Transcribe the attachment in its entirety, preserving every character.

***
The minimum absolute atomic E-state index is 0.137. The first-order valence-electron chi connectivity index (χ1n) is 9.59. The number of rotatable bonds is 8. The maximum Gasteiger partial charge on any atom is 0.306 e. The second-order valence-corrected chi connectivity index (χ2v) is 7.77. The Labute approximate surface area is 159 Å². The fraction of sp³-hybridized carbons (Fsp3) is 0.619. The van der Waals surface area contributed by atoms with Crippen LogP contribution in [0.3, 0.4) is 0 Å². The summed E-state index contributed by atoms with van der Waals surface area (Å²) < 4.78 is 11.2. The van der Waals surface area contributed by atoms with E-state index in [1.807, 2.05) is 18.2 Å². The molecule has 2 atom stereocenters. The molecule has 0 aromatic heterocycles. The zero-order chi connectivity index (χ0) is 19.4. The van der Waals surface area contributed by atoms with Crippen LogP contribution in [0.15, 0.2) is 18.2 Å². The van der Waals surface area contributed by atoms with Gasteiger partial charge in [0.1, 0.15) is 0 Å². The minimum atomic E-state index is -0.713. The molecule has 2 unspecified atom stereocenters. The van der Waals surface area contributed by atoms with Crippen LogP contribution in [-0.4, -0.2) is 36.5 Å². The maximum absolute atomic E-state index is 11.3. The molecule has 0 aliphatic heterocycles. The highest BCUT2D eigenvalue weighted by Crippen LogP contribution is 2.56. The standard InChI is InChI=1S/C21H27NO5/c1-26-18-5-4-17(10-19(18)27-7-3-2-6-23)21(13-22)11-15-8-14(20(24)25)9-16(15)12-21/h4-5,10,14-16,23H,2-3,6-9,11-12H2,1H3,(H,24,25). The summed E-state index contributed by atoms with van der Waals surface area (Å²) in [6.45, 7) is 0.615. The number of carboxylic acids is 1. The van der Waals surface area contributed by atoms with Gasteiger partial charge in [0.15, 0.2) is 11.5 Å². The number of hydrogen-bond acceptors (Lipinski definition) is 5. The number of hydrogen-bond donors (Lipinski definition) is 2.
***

The minimum absolute atomic E-state index is 0.137. The first-order valence-electron chi connectivity index (χ1n) is 9.59. The number of rotatable bonds is 8. The maximum Gasteiger partial charge on any atom is 0.306 e. The second-order valence-corrected chi connectivity index (χ2v) is 7.77. The Labute approximate surface area is 159 Å². The fraction of sp³-hybridized carbons (Fsp3) is 0.619. The van der Waals surface area contributed by atoms with Crippen LogP contribution in [0.3, 0.4) is 0 Å². The summed E-state index contributed by atoms with van der Waals surface area (Å²) < 4.78 is 11.2. The van der Waals surface area contributed by atoms with E-state index in [1.807, 2.05) is 18.2 Å². The molecule has 2 atom stereocenters. The molecule has 0 aromatic heterocycles. The zero-order chi connectivity index (χ0) is 19.4. The van der Waals surface area contributed by atoms with Crippen LogP contribution in [0.15, 0.2) is 18.2 Å². The van der Waals surface area contributed by atoms with Gasteiger partial charge in [0.1, 0.15) is 0 Å². The minimum atomic E-state index is -0.713. The molecule has 2 unspecified atom stereocenters. The van der Waals surface area contributed by atoms with Crippen LogP contribution in [-0.4, -0.2) is 36.5 Å². The maximum absolute atomic E-state index is 11.3. The molecule has 0 aliphatic heterocycles. The highest BCUT2D eigenvalue weighted by Crippen LogP contribution is 2.56. The standard InChI is InChI=1S/C21H27NO5/c1-26-18-5-4-17(10-19(18)27-7-3-2-6-23)21(13-22)11-15-8-14(20(24)25)9-16(15)12-21/h4-5,10,14-16,23H,2-3,6-9,11-12H2,1H3,(H,24,25). The summed E-state index contributed by atoms with van der Waals surface area (Å²) in [6.45, 7) is 0.615. The number of carboxylic acids is 1. The van der Waals surface area contributed by atoms with Gasteiger partial charge in [0.15, 0.2) is 11.5 Å². The number of hydrogen-bond acceptors (Lipinski definition) is 5. The number of hydrogen-bond donors (Lipinski definition) is 2.